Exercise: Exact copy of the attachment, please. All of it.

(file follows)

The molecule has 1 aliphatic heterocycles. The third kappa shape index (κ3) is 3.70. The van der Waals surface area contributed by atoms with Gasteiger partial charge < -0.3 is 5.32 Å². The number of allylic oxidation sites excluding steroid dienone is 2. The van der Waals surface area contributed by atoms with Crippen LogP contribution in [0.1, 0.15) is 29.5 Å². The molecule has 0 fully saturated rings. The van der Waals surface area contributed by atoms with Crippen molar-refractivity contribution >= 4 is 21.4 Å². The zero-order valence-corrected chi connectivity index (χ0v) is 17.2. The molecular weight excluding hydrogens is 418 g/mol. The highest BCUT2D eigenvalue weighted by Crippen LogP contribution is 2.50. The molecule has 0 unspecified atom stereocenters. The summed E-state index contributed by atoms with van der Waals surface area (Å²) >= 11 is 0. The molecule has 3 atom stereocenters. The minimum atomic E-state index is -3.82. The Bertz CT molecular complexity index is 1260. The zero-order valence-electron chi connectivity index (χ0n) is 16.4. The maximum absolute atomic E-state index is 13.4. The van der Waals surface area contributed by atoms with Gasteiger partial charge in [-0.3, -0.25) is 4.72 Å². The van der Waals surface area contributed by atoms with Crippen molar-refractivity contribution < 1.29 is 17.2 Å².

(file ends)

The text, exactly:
The molecule has 1 aliphatic heterocycles. The third kappa shape index (κ3) is 3.70. The van der Waals surface area contributed by atoms with Gasteiger partial charge < -0.3 is 5.32 Å². The number of allylic oxidation sites excluding steroid dienone is 2. The van der Waals surface area contributed by atoms with Crippen LogP contribution in [0.1, 0.15) is 29.5 Å². The molecule has 0 fully saturated rings. The van der Waals surface area contributed by atoms with Crippen molar-refractivity contribution >= 4 is 21.4 Å². The zero-order valence-corrected chi connectivity index (χ0v) is 17.2. The molecular weight excluding hydrogens is 418 g/mol. The highest BCUT2D eigenvalue weighted by Crippen LogP contribution is 2.50. The molecule has 0 unspecified atom stereocenters. The summed E-state index contributed by atoms with van der Waals surface area (Å²) >= 11 is 0. The molecule has 3 atom stereocenters. The minimum atomic E-state index is -3.82. The Bertz CT molecular complexity index is 1260. The zero-order valence-electron chi connectivity index (χ0n) is 16.4. The maximum absolute atomic E-state index is 13.4. The van der Waals surface area contributed by atoms with Gasteiger partial charge in [-0.3, -0.25) is 4.72 Å². The van der Waals surface area contributed by atoms with Crippen molar-refractivity contribution < 1.29 is 17.2 Å².